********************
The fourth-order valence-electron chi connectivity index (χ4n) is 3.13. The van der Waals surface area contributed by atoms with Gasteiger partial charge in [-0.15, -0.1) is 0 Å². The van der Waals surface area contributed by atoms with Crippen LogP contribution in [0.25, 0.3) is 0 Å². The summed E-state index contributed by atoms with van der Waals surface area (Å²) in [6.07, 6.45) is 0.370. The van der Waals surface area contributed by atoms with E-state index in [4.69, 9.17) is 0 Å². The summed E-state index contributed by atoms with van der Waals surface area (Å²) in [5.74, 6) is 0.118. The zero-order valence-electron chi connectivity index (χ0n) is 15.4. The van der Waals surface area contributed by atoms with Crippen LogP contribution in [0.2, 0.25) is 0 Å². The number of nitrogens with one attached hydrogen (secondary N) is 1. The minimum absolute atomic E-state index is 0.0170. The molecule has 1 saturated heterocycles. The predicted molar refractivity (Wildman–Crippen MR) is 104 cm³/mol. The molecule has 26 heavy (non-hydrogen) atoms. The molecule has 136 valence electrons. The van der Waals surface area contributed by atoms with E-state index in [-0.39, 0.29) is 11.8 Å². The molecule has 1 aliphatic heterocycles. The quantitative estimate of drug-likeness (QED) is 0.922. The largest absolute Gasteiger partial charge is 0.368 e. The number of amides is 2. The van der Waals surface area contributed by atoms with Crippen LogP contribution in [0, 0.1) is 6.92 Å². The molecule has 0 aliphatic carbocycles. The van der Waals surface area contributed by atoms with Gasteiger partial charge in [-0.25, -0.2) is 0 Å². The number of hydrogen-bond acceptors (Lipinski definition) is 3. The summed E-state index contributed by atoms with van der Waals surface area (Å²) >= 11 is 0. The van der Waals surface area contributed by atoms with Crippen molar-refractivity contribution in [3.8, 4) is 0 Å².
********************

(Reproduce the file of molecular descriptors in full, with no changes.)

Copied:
The fourth-order valence-electron chi connectivity index (χ4n) is 3.13. The van der Waals surface area contributed by atoms with Gasteiger partial charge in [-0.15, -0.1) is 0 Å². The van der Waals surface area contributed by atoms with Crippen LogP contribution in [0.25, 0.3) is 0 Å². The summed E-state index contributed by atoms with van der Waals surface area (Å²) in [6.07, 6.45) is 0.370. The van der Waals surface area contributed by atoms with E-state index in [4.69, 9.17) is 0 Å². The summed E-state index contributed by atoms with van der Waals surface area (Å²) in [5.74, 6) is 0.118. The zero-order valence-electron chi connectivity index (χ0n) is 15.4. The van der Waals surface area contributed by atoms with Crippen LogP contribution in [0.2, 0.25) is 0 Å². The number of nitrogens with one attached hydrogen (secondary N) is 1. The minimum absolute atomic E-state index is 0.0170. The molecule has 1 saturated heterocycles. The predicted molar refractivity (Wildman–Crippen MR) is 104 cm³/mol. The molecule has 26 heavy (non-hydrogen) atoms. The molecule has 136 valence electrons. The van der Waals surface area contributed by atoms with E-state index in [-0.39, 0.29) is 11.8 Å². The molecule has 1 aliphatic heterocycles. The quantitative estimate of drug-likeness (QED) is 0.922. The largest absolute Gasteiger partial charge is 0.368 e. The number of amides is 2. The van der Waals surface area contributed by atoms with Crippen LogP contribution in [0, 0.1) is 6.92 Å². The molecule has 0 aliphatic carbocycles. The van der Waals surface area contributed by atoms with Gasteiger partial charge in [-0.25, -0.2) is 0 Å². The number of hydrogen-bond acceptors (Lipinski definition) is 3. The summed E-state index contributed by atoms with van der Waals surface area (Å²) >= 11 is 0. The van der Waals surface area contributed by atoms with Crippen molar-refractivity contribution in [3.8, 4) is 0 Å².